THE SCENE TAKES PLACE IN RAJASTHAN, sometime in the 1970s. A photographer passing through the desert comes upon a well. From a distance it appears romantic, the centre of rural life. But up close he finds the well nearly dry, which is a problem for the local peasants, who have no other source of water. They have other problems too, such as finding food. A drought seems to have ruined their annual crop. And their livestock, too expensive to feed, has been sent away. “I have eaten only a bit of gruel today,” a peasant tells the photographer.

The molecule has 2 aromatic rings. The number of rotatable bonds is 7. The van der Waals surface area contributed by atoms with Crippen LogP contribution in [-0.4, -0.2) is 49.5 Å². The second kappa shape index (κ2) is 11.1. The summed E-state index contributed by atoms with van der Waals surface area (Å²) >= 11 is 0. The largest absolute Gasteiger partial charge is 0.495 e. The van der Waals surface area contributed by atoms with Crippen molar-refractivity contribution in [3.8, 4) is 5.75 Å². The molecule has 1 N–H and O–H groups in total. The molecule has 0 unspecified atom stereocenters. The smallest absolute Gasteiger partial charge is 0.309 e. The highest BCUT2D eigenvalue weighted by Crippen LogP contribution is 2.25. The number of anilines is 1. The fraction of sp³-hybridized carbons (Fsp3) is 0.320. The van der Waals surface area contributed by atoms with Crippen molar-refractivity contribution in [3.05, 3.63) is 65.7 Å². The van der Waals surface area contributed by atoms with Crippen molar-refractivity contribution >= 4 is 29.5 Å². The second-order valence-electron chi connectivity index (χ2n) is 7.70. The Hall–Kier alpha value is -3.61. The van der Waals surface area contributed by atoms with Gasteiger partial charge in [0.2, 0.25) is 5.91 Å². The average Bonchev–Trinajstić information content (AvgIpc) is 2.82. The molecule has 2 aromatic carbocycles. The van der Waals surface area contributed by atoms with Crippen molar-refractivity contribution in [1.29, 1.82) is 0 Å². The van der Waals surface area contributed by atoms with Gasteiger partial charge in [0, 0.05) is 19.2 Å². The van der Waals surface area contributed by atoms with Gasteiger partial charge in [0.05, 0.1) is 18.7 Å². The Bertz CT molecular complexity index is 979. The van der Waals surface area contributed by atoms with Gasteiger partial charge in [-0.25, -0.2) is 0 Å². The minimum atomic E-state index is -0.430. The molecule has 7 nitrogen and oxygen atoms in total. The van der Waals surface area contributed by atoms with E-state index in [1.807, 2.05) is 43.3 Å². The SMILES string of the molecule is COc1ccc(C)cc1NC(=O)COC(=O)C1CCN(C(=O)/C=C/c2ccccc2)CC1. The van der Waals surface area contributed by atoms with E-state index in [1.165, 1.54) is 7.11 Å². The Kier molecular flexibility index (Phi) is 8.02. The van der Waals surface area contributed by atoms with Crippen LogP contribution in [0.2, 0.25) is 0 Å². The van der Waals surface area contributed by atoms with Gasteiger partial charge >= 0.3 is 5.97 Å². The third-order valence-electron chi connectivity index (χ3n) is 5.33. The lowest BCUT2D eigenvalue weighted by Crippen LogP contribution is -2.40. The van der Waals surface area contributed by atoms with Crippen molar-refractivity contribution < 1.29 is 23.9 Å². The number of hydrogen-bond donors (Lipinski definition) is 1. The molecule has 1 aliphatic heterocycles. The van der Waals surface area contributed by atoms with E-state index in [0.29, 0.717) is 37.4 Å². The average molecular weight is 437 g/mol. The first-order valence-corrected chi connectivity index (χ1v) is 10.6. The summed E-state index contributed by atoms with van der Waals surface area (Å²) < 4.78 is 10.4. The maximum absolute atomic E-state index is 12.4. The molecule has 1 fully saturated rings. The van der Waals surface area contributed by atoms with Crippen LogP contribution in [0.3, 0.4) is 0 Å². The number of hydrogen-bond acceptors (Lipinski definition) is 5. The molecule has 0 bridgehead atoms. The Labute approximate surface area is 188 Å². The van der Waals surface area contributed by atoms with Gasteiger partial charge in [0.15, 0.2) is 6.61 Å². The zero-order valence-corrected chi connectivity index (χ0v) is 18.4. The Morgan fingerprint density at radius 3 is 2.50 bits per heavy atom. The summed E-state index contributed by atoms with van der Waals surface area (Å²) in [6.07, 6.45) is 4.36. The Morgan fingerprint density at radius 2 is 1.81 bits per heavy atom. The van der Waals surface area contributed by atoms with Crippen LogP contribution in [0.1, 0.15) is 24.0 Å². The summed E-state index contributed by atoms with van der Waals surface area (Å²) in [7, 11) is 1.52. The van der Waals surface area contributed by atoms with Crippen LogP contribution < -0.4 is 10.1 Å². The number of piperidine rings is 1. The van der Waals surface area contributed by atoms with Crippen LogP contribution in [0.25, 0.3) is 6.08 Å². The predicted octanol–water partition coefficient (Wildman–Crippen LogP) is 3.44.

Raghubir Singh recalls this episode in the introduction to his fourth photo-book Rajasthan, India’s Enchanted Land (1981). He offers the following by way of conclusion:
In Rajasthan, there are thousands of villages like Galawas, and hundreds of others which are worse off. My aim in writing about the villages is not simply to show its wretchedness. I find it futile to add to the volumes written on the poor in India. But it is important to point out that in spite of their poverty, the peasants of Rajasthan have spun out a wealth of folk culture. Their exuberance, their vitality, their ability to laugh, to sing and dance, interwoven into the rich fabric of their culture, makes them stand out ... Even the clothes they wear, those bright and vivid fabrics, are a symbol of their colorful spirits.